Announcement

Collapse
No announcement yet.

Best timing for Purchasing perishable goods

Collapse
X
  • Filter
  • Time
  • Show
Clear All
new posts

  • Best timing for Purchasing perishable goods

    One thing that is very peculiar about perishable goods is that when you fail to have all sold out of stock on time, they would definitely get damaged resulting in your losing money in the investment. Someone asked in a seminar that I attended, when would be the best time to purchase perishable goods and my response was taking into consideration that market demand at any point in time because it's what decides how fast those products are sold out.

  • #2
    I think I had a topic about perishable goods and I agree that timing is very critical. It’s not only the timing in sales but also in purchases. One good example is the trader of vegetables that they purchase from the farm everyday to be distributed to the market in the early morning. What if the truck experiences a breakdown? With the sales, the owner of the business said that unsold vegetables are given to civic organizations and also the zoo. Of course, it is best if they could not give anything which means everything was sold.

    Comment


    • #3
      Originally posted by Corzhens View Post
      I think I had a topic about perishable goods and I agree that timing is very critical. It’s not only the timing in sales but also in purchases. One good example is the trader of vegetables that they purchase from the farm everyday to be distributed to the market in the early morning. What if the truck experiences a breakdown? With the sales, the owner of the business said that unsold vegetables are given to civic organizations and also the zoo. Of course, it is best if they could not give anything which means everything was sold.
      Exactly, it's why there should be a contingency plan set apart should there be a case of the truck breaking down which would affect the delivery of the perishable products because once they fail to arrive on time, they are basically useless being delivered late since their purpose were meant to be utilized sooner rather than later.

      Comment


      • #4
        For products that have a very short “shelf life” like vegetables and fruits, you can learn from the traders of their style of purchasing. They go on a market survey before they place their order to the farms or orchards. Take note that farm products need at least 2 weeks advance notice for orders so the trader should be smart enough to predict the market after 2 weeks when his order would be delivered and his turn to distribute to his customers.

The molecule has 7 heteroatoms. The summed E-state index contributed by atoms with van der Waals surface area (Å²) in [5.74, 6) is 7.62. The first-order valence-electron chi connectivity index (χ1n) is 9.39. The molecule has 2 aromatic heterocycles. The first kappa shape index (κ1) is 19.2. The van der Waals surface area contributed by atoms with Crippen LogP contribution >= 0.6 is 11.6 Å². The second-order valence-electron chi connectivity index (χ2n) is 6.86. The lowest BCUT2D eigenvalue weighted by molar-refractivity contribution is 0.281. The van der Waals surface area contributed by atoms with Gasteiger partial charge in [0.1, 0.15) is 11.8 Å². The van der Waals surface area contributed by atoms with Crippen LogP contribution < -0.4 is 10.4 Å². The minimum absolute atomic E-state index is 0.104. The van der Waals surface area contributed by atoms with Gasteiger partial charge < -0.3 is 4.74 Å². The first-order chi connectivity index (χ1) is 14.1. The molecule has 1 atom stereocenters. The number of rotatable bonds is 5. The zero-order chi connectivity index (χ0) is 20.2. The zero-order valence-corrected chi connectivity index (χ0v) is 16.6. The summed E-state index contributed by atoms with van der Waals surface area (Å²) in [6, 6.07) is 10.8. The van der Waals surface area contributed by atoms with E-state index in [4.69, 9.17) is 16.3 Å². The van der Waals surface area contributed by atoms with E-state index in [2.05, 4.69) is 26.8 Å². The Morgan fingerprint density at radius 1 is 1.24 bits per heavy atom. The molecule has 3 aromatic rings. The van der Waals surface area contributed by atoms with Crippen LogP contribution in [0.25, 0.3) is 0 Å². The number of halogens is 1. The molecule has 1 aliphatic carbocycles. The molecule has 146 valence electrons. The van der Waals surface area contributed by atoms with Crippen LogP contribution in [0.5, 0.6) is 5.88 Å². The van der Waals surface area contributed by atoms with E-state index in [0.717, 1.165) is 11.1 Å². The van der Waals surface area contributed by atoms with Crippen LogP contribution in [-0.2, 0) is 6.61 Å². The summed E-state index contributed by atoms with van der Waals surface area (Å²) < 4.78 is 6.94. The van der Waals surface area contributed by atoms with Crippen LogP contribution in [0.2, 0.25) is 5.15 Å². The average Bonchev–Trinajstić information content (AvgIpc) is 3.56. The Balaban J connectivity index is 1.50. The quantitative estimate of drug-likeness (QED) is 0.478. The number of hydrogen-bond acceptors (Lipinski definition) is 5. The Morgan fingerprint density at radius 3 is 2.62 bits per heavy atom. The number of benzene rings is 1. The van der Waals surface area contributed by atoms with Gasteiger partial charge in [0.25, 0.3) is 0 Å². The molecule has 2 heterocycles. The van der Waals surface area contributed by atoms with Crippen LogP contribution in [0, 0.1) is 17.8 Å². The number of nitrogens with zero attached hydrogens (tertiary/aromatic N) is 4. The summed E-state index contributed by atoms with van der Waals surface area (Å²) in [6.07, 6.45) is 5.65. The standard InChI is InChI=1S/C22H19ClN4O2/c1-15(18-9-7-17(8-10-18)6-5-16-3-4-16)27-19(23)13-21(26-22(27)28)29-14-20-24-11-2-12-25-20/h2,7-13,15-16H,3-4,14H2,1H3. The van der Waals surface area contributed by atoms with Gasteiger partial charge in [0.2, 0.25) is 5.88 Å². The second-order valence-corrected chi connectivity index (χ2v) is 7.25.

Comment


        • #5
          Originally posted by Alexandoy View Post
          For products that have a very short “shelf life” like vegetables and fruits, you can learn from the traders of their style of purchasing. They go on a market survey before they place their order to the farms or orchards. Take note that farm products need at least 2 weeks advance notice for orders so the trader should be smart enough to predict the market after 2 weeks when his order would be delivered and his turn to distribute to his customers.
          Exactly, timing is very important factor in dealing with purchasing and reselling of perishable products especially farm products. It's not just purchasing at the right time that matters most but also the possibility of selling them off on time as soon as possible when they are still fresh in order to avoid bearing serious loss. In fact, it's more advisable to have standby customers to sell off to once the products are delivered.

          Comment


          • #6
            Yesterday I noticed one truck with a big sign in front that says “do not delay, perishable goods.” I guess that notice is for the “vultures” on the road who would hail the truck for inquiry which is a common cause of delay. In order to avoid delay, the driver would shell out some money so the traffic officer will let them go at once. With that sign about the perishable goods I think it will be a deterrent for the “road vultures” to stop the truck for inspection.

            Comment


            • #7
              My country's policemen are the worst road vultures who would go to any extent to delay trucks on the road in order to have bribes collected before letting them go not minding the nature of products being transported. There have two different occasions where a police man shot d driver simply because the driver refused to give him the normal road bribe rate they always extorted from drivers. This incident almost led to the burning down of one police station in the state because it was linked to be the station the policeman was drafted to the road from.

              Comment

              Working...
              X